LBNL-2016: Systematic Errors and Forecasting for Inflation and Lensing
Inputs to Inflation Forecasting Machinery
It is necessary that the forecasts for CMB-S4 science reach should be actually borne out in the final results.
To ensure that this is the case here is a proposal for the features of "S4 compliant projections".
1) Avoid ab initio calculations which start from per detector NET, number of detectors and nominal run time. Instead use as input actual N_l noise spectra taken from existing experiments (derived from full season Q/U maps), and apply simple scaling for relative numbers of detectors and integration time. This automatically builds in all "real world" inefficiencies. (Although one might still be concerned about correlated noise causing failure of N_det scaling.) This was at some level agreed at the Ann Arbor meeting.
2) Assume that the ultimate proof that an apparent signal is not systematic in origin will come from the data itself - unknown systematics should be assumed to be as large as null tests can prove them not to be - i.e. the noise uncertainty. We may wish to consider stronger criteria which push towards high signal to noise in the map - because systematics are often "obvious" when viewed in a map with s/n>=1 per mode. This "systematics penalty" should be built into the forecasting machinery as an adjustable constraint so that its effect on the instrument/survey design can be probed.
3) All projections of course need to include realistic foreground removal (critical for inflation projections).
We would like multiple sets of forecasts so we can check and cross-compare. But they should all respect the above requirements before being taken seriously.
A huge amount of work has already been done (and published) at low ell e.g. Systematics Figure from BICEP paper https://cosmo.uchicago.edu/CMB-S4workshops/index.php/File:Sys.png
We already have apples-oranges problems with forecasting. The plot on the left is from the Berkeley group presentation in the Instrumentation section. The one on the right is from Victor's presentation above. The assumptions about foregrounds, bands, instrument, N_l etc are all different - and the results are different...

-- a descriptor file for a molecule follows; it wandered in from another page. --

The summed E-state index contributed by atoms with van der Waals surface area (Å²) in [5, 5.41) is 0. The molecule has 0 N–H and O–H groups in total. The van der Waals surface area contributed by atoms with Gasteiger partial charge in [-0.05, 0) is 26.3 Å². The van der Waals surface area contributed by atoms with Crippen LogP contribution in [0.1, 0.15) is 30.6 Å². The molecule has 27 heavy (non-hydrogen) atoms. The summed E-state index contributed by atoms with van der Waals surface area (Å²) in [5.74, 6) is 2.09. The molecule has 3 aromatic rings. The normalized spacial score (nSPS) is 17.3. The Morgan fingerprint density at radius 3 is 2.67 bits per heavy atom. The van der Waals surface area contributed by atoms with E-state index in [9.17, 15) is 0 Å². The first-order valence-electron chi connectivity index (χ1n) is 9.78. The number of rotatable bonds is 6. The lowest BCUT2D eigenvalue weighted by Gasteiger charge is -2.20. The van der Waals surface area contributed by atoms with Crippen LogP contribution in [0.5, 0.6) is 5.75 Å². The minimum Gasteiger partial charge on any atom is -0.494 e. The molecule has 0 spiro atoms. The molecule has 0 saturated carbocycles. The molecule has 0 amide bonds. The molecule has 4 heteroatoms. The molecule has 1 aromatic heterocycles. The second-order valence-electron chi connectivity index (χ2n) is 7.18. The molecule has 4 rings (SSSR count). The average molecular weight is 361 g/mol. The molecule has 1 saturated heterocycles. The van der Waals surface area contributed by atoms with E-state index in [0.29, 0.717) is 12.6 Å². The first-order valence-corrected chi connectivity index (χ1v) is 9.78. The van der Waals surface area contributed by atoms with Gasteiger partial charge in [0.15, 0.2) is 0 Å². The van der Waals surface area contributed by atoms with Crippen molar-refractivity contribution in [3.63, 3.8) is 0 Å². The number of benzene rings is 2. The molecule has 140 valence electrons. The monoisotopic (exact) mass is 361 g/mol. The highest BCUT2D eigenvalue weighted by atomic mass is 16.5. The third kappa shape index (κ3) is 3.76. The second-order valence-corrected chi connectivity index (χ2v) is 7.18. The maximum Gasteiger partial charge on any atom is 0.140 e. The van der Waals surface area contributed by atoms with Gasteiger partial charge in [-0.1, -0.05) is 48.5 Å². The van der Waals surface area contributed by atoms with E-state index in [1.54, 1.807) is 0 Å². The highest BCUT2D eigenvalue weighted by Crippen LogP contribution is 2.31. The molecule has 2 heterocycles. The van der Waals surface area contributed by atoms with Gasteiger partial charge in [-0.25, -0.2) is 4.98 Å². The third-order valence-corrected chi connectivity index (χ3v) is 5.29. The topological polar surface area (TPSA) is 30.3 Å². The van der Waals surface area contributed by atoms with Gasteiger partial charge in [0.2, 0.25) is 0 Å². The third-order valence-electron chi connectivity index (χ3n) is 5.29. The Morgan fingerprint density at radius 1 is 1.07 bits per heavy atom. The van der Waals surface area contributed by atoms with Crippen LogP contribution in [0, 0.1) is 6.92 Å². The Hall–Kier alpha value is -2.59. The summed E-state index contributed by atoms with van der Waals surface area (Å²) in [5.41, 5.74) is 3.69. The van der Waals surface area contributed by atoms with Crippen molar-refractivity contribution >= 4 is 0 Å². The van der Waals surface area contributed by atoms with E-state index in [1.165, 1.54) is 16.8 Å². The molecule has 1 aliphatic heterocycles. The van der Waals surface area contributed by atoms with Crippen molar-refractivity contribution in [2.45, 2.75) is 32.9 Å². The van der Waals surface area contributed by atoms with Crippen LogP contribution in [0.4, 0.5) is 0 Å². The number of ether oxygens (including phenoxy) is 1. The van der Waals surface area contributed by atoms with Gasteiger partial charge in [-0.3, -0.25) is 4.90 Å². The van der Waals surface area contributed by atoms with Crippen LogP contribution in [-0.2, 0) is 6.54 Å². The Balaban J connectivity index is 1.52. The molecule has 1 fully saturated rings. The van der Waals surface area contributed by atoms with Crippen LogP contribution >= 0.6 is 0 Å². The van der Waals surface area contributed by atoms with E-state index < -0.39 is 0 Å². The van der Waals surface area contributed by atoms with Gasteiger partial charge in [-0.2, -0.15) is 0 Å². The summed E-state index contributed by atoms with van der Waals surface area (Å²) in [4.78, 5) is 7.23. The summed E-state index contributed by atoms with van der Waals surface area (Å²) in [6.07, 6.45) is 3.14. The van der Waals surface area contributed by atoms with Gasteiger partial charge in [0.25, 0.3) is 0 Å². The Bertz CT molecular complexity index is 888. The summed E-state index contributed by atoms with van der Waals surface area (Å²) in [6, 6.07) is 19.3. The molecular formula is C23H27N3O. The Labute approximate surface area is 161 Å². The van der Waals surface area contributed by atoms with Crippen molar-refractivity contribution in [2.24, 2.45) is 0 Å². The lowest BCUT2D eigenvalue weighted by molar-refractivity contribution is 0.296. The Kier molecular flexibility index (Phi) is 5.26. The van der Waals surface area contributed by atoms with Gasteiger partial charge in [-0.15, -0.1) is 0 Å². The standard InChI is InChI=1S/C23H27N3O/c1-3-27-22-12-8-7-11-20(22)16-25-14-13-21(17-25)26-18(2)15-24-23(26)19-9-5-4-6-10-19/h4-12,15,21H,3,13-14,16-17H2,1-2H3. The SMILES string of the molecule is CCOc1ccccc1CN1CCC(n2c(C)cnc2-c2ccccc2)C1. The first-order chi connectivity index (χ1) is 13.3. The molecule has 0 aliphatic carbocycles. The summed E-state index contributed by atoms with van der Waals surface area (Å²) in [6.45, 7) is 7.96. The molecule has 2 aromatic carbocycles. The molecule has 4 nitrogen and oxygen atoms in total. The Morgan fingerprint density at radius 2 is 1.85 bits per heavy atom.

The curve on the right does not even respect bullet 2 above which will push more strongly to smaller sky. And it also assumes that as one expands the sky patch the foregrounds don't get any worse - when fixed that will also push to smaller sky.
Notes on parallel (compiled by TC)
- Even N_l is not adequate to describe achieved noise (Borrill)
- Could use multiple map-level noise realizations (Kovac)
- Need to know how low you can go in ell from a given platform (Bond)
- Limited by atmosphere or systematics? (Pryke)
- Do we need two different kinds of forecasting: "proven" and "desired," both clearly labeled? (Kovac)
- Most importantly, need to avoid apples-to-oranges comparisons between forecasts. (Pryke)
- Need at least a baseline grid of platform configurations. (Hlozek)
- Consensus: We need to agree on the inputs to forecasting.
- What about foreground bias to de-lensing. (Baccigalupi & others)
- Consider forecasts for r=0 and r=some fiducial value and/or adaptive observing strategy? (Kovac)
Notes on plenary
- Proposal to split forecasts into "aspirational" and "performance-based" and to move from the former to the latter as the project evolves.
- The statistical argument for r seems to be to go to small sky areas, but how do we convince ourselves the signal is cosmological if we see one?
- If you see something, go wider. Or at least do multiple patches.
Lensing systematics and forecasting
This session will discuss the impact of systematic errors (as well as complications for forecasting) from instrument, modeling, or atmosphere.
Instrumental systematics and their impact on lensing measurements (Meng Su): 10+5
LSS non-Gaussianity and higher order lensing biases (M. Schmittfull): 5+5